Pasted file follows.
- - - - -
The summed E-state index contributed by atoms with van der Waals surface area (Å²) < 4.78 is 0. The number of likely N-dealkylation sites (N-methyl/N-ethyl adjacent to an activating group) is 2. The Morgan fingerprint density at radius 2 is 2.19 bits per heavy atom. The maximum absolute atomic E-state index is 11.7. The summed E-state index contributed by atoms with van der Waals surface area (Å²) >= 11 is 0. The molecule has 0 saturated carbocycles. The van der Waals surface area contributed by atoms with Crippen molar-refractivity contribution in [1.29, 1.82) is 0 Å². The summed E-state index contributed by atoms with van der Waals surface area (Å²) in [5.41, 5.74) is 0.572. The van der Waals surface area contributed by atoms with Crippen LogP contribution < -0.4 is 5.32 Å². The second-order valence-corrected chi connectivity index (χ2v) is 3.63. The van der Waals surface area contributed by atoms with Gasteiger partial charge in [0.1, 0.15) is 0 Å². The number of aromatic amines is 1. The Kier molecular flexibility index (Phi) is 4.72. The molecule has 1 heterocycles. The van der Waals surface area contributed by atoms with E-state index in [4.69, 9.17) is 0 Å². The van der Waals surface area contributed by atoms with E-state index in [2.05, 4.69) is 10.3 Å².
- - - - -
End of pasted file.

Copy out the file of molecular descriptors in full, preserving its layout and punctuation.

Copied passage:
The summed E-state index contributed by atoms with van der Waals surface area (Å²) < 4.78 is 0. The number of likely N-dealkylation sites (N-methyl/N-ethyl adjacent to an activating group) is 2. The Morgan fingerprint density at radius 2 is 2.19 bits per heavy atom. The maximum absolute atomic E-state index is 11.7. The summed E-state index contributed by atoms with van der Waals surface area (Å²) >= 11 is 0. The molecule has 0 saturated carbocycles. The van der Waals surface area contributed by atoms with Crippen molar-refractivity contribution in [1.29, 1.82) is 0 Å². The summed E-state index contributed by atoms with van der Waals surface area (Å²) in [5.41, 5.74) is 0.572. The van der Waals surface area contributed by atoms with Crippen LogP contribution < -0.4 is 5.32 Å². The second-order valence-corrected chi connectivity index (χ2v) is 3.63. The van der Waals surface area contributed by atoms with Gasteiger partial charge in [0.1, 0.15) is 0 Å². The number of aromatic amines is 1. The Kier molecular flexibility index (Phi) is 4.72. The molecule has 1 heterocycles. The van der Waals surface area contributed by atoms with E-state index in [4.69, 9.17) is 0 Å². The van der Waals surface area contributed by atoms with E-state index in [2.05, 4.69) is 10.3 Å².